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Cannabis prohibition in New York State could have a fast approaching expiration date — if legislators take into account all the factors working against it.

According to a recent poll, 62 percent of New York voters think cannabis for adults over 21 should be legal, with only 28 percent opposed. Meanwhile, with New Jersey's recent election of Phil Murphy for governor — who has promised to legalize cannabis rather than suppress it as his predecessor and outspoken pot opponent Chris Christie did — prohibition in New York will become an increasingly untenable policy. During his campaign, Murphy pledged to "legalize marijuana so police can focus resources on violent crimes." Assuming New Jersey does move forward with legalization in the near future, policing the influx of legal weed over the border would likely be an unpopular use of law enforcement resources in New York.

Conducted at Emerson College and commissioned by the Marijuana Policy Project Foundation and the Drug Policy Alliance, the poll surveyed 600 registered voters around New York State. In addition to finding 2-to-1 support for legalization, it also found that voters were much more supportive of legalizing and taxing cannabis as a way to balance New York’s budget deficit than they were of potential financial remedies.

Though New York already has a limited medical marijuana program, its pending legalization bill has languished in the state legislature for years. Increased public support will be critical in moving the Senate Republicans and Governor Andrew Cuomo toward supporting the bill, which is currently in committee in both houses, says New York State Assembly Health Committee Chair Richard Gottfried, who initially drafted the state's medical marijuana bill. "And legalization in neighboring states will demonstrate to the Governor and legislature that this is a good public health, public safety, and fiscal policy," he adds. But until there's a Democratic majority in the Senate, he predicts it will face an uphill climb.

"We need to move beyond our completely broken prohibition model for marijuana, to a sensible tax-and-regulate model," Gottfried says. "Most New Yorkers are way ahead of many lawmakers on this. They know marijuana is less harmful than alcohol, and our law is dishonest in how we treat it. Criminalizing marijuana does not prevent marijuana use. It creates an illegal drug market that costs millions of dollars in law enforcement and other resources while disproportionately affecting minority communities."

Cannabis legalization at the state level has already fostered nearly 150,000 jobs for Americans. In New York, it could be a "massive source of socio-economic empowerment for communities of color," says Jacob Plowden, co-founder and creative director of the Cannabis Cultural Association. Entrepreneurship in a legal market offers a chance for people of color to have an equitable stake of ownership in the industry, after having been disproportionately targeted for decades by the War on Drugs. "African American and Latinx communities who can overcome [the] stigma would look to legalization as a safer alternative to the illicit market that would allow for legitimate business opportunities. Ultimately, legalizing cannabis won’t end racism, but it will dismantle a large tool of the racist structure that is the Drug War."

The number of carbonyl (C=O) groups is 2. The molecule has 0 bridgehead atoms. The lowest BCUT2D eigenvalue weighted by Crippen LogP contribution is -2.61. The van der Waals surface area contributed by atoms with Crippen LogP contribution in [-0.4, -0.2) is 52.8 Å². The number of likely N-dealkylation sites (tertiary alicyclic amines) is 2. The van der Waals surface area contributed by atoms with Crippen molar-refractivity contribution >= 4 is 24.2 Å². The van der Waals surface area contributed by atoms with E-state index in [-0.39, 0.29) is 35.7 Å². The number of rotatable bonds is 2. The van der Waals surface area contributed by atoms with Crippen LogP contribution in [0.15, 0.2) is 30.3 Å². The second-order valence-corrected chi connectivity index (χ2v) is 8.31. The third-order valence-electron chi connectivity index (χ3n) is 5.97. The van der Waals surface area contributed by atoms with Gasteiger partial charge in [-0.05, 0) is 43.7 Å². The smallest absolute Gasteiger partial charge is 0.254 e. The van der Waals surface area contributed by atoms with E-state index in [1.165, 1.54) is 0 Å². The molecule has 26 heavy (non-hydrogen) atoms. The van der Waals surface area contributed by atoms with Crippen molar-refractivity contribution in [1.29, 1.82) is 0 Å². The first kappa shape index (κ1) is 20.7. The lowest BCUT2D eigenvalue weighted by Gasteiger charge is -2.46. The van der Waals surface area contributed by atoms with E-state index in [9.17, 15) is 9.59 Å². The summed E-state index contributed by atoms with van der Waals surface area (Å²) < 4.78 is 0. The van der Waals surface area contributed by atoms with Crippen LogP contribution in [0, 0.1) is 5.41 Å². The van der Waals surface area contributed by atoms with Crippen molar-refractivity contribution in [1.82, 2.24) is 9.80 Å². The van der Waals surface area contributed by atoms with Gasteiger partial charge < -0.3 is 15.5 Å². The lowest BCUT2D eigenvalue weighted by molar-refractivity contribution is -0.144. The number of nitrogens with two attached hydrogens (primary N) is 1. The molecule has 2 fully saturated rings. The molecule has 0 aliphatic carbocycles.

If New York does legalize, Plowden recommends legislators look at states like California and Massachusetts, which included restorative justice provisions in their legalization models to compensate for consequences of the Drug War. "At the city level, New York should model Oakland and San Francisco’s equity program, which sets aside a percentage of all permits to go to the residents of communities most impacted by cannabis prohibition who wish to gain entry into the legal cannabis market," he says.

But that's still a long way off — New York's legislative session doesn't even begin until January.

"The results of the poll are very encouraging, and so for the legislators who work for their constituents, what their constituents think makes a great deal of difference to them," says Troy Smit, a board director for Empire State NORML. "When you have your own people supporting something like that, it really drives the ball home. But it will really come down to Cuomo."

Governor Cuomo, who has been publicly skeptical of legalizing recreational cannabis, will be up for reelection in 2018. And this most recent election has shown that support for marijuana legalization is a winning issue on the campaign trail. Successful gubernatorial candidates like Murphy in New Jersey and Ralph Northam in Virginia have shown that advocating for marijuana liberalization (without first having to be asked about it) is a mainstream issue the public increasingly cares about — after all, Gallup's most recent poll on legalization shows more than 60 percent support nationwide for legalizing cannabis. "Although he's [the] incumbent, there are some candidates within the Democratic party who are possibly looking to take him on," says Smit. "And some of those candidates have a more liberal stance on cannabis."